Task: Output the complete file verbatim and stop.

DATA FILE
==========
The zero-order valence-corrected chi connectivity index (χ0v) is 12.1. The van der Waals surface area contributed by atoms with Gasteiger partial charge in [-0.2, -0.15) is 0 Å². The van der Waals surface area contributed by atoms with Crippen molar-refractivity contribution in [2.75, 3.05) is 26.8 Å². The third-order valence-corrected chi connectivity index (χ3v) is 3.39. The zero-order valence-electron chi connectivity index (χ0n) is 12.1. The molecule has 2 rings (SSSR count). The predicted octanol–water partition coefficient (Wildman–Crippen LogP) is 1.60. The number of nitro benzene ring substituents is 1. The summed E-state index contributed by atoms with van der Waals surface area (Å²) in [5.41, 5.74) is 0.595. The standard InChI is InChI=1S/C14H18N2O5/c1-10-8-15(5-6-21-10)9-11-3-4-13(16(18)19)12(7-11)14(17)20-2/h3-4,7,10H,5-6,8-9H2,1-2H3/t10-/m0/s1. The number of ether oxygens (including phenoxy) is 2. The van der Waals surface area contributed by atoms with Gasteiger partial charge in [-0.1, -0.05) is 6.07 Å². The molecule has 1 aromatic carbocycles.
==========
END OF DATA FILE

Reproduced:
The zero-order valence-corrected chi connectivity index (χ0v) is 12.1. The van der Waals surface area contributed by atoms with Gasteiger partial charge in [-0.2, -0.15) is 0 Å². The van der Waals surface area contributed by atoms with Crippen molar-refractivity contribution in [2.75, 3.05) is 26.8 Å². The third-order valence-corrected chi connectivity index (χ3v) is 3.39. The zero-order valence-electron chi connectivity index (χ0n) is 12.1. The molecule has 2 rings (SSSR count). The predicted octanol–water partition coefficient (Wildman–Crippen LogP) is 1.60. The number of nitro benzene ring substituents is 1. The summed E-state index contributed by atoms with van der Waals surface area (Å²) in [5.41, 5.74) is 0.595. The standard InChI is InChI=1S/C14H18N2O5/c1-10-8-15(5-6-21-10)9-11-3-4-13(16(18)19)12(7-11)14(17)20-2/h3-4,7,10H,5-6,8-9H2,1-2H3/t10-/m0/s1. The number of ether oxygens (including phenoxy) is 2. The van der Waals surface area contributed by atoms with Gasteiger partial charge in [-0.1, -0.05) is 6.07 Å². The molecule has 1 aromatic carbocycles.